Supposedly nobody’s buying collections of personal essays these days — perhaps that’s why the hapless character played by Lena Dunham on “Girls” is so intent on writing one. If it’s true that such works aren’t in demand, it shouldn’t be. Pieces that coalesce around a particular period in a writer’s life can form a lovely mosaic-like memoir. Meghan Daum’s “My Misspent Youth’’ is one, and, at the other end of the age spectrum, Diana Athill’s “Somewhere Towards the End’’ is another. From the middle comes Cynthia Zarin’s often elusive and always enchanting “An Enlarged Heart: A Personal History.’’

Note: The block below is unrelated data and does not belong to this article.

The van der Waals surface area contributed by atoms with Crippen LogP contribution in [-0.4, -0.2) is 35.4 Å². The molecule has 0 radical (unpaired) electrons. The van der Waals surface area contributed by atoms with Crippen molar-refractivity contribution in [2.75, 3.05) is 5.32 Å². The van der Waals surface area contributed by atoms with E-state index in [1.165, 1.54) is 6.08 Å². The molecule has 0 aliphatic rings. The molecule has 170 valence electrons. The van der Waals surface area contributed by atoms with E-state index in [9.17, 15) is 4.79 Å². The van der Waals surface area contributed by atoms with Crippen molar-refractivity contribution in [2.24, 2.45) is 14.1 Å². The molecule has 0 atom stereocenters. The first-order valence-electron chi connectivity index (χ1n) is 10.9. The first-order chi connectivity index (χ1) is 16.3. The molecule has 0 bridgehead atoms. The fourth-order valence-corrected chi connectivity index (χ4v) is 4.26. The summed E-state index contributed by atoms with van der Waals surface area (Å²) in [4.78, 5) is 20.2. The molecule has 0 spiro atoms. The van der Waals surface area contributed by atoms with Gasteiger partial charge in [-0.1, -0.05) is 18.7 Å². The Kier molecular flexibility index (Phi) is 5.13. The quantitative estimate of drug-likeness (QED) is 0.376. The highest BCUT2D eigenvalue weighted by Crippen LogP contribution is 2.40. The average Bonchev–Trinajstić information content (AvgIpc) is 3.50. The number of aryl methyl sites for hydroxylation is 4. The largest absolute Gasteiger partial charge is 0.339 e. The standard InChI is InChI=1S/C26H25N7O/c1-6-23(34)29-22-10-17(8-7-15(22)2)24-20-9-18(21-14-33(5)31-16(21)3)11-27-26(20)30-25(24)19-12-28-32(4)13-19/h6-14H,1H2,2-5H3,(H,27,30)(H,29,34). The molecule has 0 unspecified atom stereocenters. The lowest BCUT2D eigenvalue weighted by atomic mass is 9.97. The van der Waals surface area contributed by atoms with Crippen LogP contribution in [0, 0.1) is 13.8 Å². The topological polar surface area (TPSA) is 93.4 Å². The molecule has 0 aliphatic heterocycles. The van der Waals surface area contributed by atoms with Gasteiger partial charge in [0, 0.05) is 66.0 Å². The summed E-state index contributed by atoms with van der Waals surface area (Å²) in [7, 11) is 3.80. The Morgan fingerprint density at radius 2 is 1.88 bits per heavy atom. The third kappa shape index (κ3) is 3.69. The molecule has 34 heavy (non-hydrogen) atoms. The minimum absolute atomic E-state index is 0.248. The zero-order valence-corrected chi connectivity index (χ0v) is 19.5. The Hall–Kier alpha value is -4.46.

This is Zarin’s first book of prose for adults. She’s published four volumes of poetry and several children’s books. The 12 essays that comprise “An Enlarged Heart’’ weave in and out of Zarin’s two marriages, her own childhood and her children’s, beach houses, Manhattan apartments, and European junkets. This may sound disjointed, but it isn’t. Zarin knits her stories together with an appealing and deeply intimate voice. Whether she’s remembering a failing relationship or a torn jacket lining, Zarin’s essays read as if we’ve caught her in the middle of a conversation with herself — as the best personal essays do.